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Email spam is a huge problem, and one that’s not going to disappear anytime soon. Unfortunately, it’s easy for...
Email spam is a huge problem, and one that’s not going to disappear anytime soon.
Unfortunately, it’s easy for companies (and criminals) to send out huge numbers of emails at next to no cost, so they only need a very small number of people to act on them to make the exercise worthwhile.
Broadly speaking, there are two main kinds of email spam:
including special offer emails and newsletters, usually intended to persuade you to buy something. Some of this spam comes as a result of you signing up to websites or sharing your address with companies, but plenty arrives unsolicited.
including “phishing” emails that try to trick you into revealing personal details that can, in turn, be used for identity theft or other criminal purposes.
Modern email platforms and applications do a reasonably good job of identifying and separating out spam emails, often moving them automatically to a special folder marked “Junk Mail” or “Spam.” However, some spam will inevitably make it to your inbox.
Here are a few tips to help you identify and deal with spam messages, especially those that may arrive with dishonourable intentions.
The most potentially damaging spam emails pretend to come from legitimate organizations including banks and payment providers.
Often, these emails look completely genuine; they will tell you there is some kind of problem with your account and entice you to log in and confirm some details. When you click through, the site you log into will frequently seem indistinguishable from your bank’s usual website.
But, sadly, it’s easy to copy a website. What you’ve actually done is handed over your login details to some cyber criminals, as well as all the other details they asked you to confirm.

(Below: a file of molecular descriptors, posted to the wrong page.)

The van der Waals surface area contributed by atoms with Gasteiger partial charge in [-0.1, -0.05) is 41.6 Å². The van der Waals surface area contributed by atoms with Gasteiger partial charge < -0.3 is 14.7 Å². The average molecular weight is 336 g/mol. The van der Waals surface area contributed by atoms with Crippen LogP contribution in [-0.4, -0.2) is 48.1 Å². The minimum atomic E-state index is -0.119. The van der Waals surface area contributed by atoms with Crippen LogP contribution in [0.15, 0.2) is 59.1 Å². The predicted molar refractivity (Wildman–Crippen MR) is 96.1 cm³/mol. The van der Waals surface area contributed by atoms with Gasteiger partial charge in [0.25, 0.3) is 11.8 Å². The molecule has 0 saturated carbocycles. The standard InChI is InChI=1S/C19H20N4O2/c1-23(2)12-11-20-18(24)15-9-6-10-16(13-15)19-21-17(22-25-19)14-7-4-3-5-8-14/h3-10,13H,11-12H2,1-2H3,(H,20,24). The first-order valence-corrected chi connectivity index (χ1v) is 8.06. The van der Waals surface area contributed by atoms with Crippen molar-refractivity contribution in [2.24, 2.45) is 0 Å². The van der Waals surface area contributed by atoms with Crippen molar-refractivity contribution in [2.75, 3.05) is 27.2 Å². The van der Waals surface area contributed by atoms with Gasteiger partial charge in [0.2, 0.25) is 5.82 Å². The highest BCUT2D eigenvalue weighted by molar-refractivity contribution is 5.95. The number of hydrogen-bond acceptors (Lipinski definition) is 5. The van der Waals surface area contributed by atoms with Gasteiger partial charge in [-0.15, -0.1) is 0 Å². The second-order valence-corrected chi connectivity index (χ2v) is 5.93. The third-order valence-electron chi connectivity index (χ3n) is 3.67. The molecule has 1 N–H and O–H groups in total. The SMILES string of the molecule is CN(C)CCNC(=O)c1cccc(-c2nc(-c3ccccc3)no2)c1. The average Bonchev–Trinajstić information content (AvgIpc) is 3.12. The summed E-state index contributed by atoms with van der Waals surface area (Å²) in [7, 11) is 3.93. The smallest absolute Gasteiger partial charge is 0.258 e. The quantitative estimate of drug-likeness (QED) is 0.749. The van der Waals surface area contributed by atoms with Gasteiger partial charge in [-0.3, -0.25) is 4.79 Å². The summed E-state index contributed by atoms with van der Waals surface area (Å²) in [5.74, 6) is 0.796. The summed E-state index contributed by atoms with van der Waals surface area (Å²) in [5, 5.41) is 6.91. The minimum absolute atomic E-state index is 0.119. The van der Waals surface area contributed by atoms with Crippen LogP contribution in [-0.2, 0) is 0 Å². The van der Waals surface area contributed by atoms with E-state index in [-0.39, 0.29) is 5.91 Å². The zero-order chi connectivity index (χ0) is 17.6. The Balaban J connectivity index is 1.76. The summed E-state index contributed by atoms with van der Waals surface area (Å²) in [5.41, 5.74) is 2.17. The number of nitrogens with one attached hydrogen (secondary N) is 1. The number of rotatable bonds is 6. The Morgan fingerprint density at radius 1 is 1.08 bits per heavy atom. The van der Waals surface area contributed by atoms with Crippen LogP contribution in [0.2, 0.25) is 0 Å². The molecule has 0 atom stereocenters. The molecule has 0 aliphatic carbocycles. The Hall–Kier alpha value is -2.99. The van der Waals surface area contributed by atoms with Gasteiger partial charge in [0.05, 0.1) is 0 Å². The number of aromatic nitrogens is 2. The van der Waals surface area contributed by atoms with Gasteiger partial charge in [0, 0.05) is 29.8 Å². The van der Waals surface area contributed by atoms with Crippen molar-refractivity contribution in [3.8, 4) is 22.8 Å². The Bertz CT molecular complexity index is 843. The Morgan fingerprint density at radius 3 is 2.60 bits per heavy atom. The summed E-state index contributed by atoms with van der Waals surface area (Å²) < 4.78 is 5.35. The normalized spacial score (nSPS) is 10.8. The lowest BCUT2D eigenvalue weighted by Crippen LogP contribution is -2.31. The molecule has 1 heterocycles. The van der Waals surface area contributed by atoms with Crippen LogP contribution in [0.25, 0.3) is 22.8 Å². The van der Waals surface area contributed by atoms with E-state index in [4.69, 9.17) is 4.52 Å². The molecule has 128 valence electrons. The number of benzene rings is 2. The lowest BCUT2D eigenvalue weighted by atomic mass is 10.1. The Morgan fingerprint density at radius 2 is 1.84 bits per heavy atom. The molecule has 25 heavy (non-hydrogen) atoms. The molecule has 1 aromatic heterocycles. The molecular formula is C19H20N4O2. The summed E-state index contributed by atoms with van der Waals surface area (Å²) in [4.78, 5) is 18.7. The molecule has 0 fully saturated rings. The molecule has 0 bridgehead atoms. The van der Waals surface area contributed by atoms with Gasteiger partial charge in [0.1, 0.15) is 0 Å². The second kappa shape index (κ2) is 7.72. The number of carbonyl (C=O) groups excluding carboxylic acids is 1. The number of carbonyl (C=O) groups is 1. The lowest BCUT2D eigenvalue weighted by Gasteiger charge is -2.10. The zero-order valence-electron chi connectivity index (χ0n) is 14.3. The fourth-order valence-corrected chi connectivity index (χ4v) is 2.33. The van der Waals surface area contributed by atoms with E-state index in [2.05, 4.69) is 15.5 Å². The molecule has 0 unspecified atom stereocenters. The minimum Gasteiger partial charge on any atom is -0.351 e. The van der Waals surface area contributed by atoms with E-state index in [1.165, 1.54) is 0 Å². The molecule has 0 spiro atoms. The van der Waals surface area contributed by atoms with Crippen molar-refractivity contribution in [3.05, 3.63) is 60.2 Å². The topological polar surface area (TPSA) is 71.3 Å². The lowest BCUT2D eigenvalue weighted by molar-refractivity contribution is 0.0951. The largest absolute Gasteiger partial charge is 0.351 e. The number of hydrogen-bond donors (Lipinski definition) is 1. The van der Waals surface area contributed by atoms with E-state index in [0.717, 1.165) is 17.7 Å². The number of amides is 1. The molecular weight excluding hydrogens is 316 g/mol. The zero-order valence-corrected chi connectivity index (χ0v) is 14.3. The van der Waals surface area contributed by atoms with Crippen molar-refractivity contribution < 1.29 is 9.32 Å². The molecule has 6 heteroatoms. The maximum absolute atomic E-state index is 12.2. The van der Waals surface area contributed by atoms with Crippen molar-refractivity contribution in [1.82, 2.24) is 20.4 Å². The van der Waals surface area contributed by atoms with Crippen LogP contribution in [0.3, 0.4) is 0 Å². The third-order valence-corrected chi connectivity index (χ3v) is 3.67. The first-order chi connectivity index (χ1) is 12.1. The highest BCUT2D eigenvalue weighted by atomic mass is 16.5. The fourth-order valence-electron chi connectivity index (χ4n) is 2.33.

So how do you avoid this?
Look very carefully at where emails come from – often the domain name won’t look quite right.
If you get an email from a seemingly legitimate company, even if it’s one you deal with regularly, don’t click any links within it. Instead, go to your normal login page to access the company’s site.
Don’t be afraid to contact companies by phone if you’re not 100% sure of something you’ve received.
If an email, or something within it, seems strange or “spam-like,” the chances are that thousands of other people have also received a copy of it.
So copy a small string of text from the suspicious mail and paste it into Google’s search box. Most of the time, you’ll find plenty of information about the message – quite possibly on a site that reports on scams and hoaxes.
Of course, not all spam is malicious – some is simply intended to get you to part with your hard-earned cash for products and services. There may even be times when you are “spammed” with a good offer that you wish to make use of (after, of course, doing your research to ensure the company in question is legitimate!).
However, don’t assume you can stop all the spam from arriving by requesting to unsubscribe. To less scrupulous Web-marketers, this merely alerts them to the fact there is someone receiving the emails, giving them a good reason to keep them coming!